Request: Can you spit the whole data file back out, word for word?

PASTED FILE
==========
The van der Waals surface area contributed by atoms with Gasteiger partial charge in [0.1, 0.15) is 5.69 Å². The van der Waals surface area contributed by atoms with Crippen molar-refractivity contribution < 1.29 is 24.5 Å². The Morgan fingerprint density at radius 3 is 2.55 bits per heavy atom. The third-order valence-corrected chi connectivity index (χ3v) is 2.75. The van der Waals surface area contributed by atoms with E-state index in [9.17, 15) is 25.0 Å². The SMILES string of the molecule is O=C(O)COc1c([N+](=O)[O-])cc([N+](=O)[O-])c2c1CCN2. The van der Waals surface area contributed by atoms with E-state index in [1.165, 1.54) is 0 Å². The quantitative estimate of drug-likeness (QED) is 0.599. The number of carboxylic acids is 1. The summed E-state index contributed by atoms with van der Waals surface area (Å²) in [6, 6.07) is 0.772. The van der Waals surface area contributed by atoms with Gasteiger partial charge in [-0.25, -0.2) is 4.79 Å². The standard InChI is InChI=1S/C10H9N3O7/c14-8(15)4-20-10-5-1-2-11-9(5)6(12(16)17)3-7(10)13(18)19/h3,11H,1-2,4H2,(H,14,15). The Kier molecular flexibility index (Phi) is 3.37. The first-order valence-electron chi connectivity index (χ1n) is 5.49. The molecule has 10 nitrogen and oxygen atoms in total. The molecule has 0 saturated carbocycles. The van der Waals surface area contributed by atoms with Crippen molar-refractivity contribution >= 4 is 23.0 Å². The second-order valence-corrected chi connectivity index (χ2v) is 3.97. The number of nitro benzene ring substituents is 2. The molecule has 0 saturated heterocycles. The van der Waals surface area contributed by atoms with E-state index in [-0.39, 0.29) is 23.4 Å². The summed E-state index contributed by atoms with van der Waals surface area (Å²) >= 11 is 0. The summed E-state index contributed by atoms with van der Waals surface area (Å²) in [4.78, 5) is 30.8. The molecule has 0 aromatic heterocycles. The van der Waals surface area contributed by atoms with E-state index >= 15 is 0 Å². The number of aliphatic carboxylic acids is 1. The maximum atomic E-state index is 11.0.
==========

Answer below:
The van der Waals surface area contributed by atoms with Gasteiger partial charge in [0.1, 0.15) is 5.69 Å². The van der Waals surface area contributed by atoms with Crippen molar-refractivity contribution < 1.29 is 24.5 Å². The Morgan fingerprint density at radius 3 is 2.55 bits per heavy atom. The third-order valence-corrected chi connectivity index (χ3v) is 2.75. The van der Waals surface area contributed by atoms with E-state index in [9.17, 15) is 25.0 Å². The SMILES string of the molecule is O=C(O)COc1c([N+](=O)[O-])cc([N+](=O)[O-])c2c1CCN2. The van der Waals surface area contributed by atoms with E-state index in [1.165, 1.54) is 0 Å². The quantitative estimate of drug-likeness (QED) is 0.599. The number of carboxylic acids is 1. The summed E-state index contributed by atoms with van der Waals surface area (Å²) in [6, 6.07) is 0.772. The van der Waals surface area contributed by atoms with Gasteiger partial charge in [-0.25, -0.2) is 4.79 Å². The standard InChI is InChI=1S/C10H9N3O7/c14-8(15)4-20-10-5-1-2-11-9(5)6(12(16)17)3-7(10)13(18)19/h3,11H,1-2,4H2,(H,14,15). The Kier molecular flexibility index (Phi) is 3.37. The first-order valence-electron chi connectivity index (χ1n) is 5.49. The molecule has 10 nitrogen and oxygen atoms in total. The molecule has 0 saturated carbocycles. The van der Waals surface area contributed by atoms with Crippen molar-refractivity contribution >= 4 is 23.0 Å². The second-order valence-corrected chi connectivity index (χ2v) is 3.97. The number of nitro benzene ring substituents is 2. The molecule has 0 saturated heterocycles. The van der Waals surface area contributed by atoms with E-state index in [-0.39, 0.29) is 23.4 Å². The summed E-state index contributed by atoms with van der Waals surface area (Å²) >= 11 is 0. The summed E-state index contributed by atoms with van der Waals surface area (Å²) in [4.78, 5) is 30.8. The molecule has 0 aromatic heterocycles. The van der Waals surface area contributed by atoms with E-state index >= 15 is 0 Å². The number of aliphatic carboxylic acids is 1. The maximum atomic E-state index is 11.0.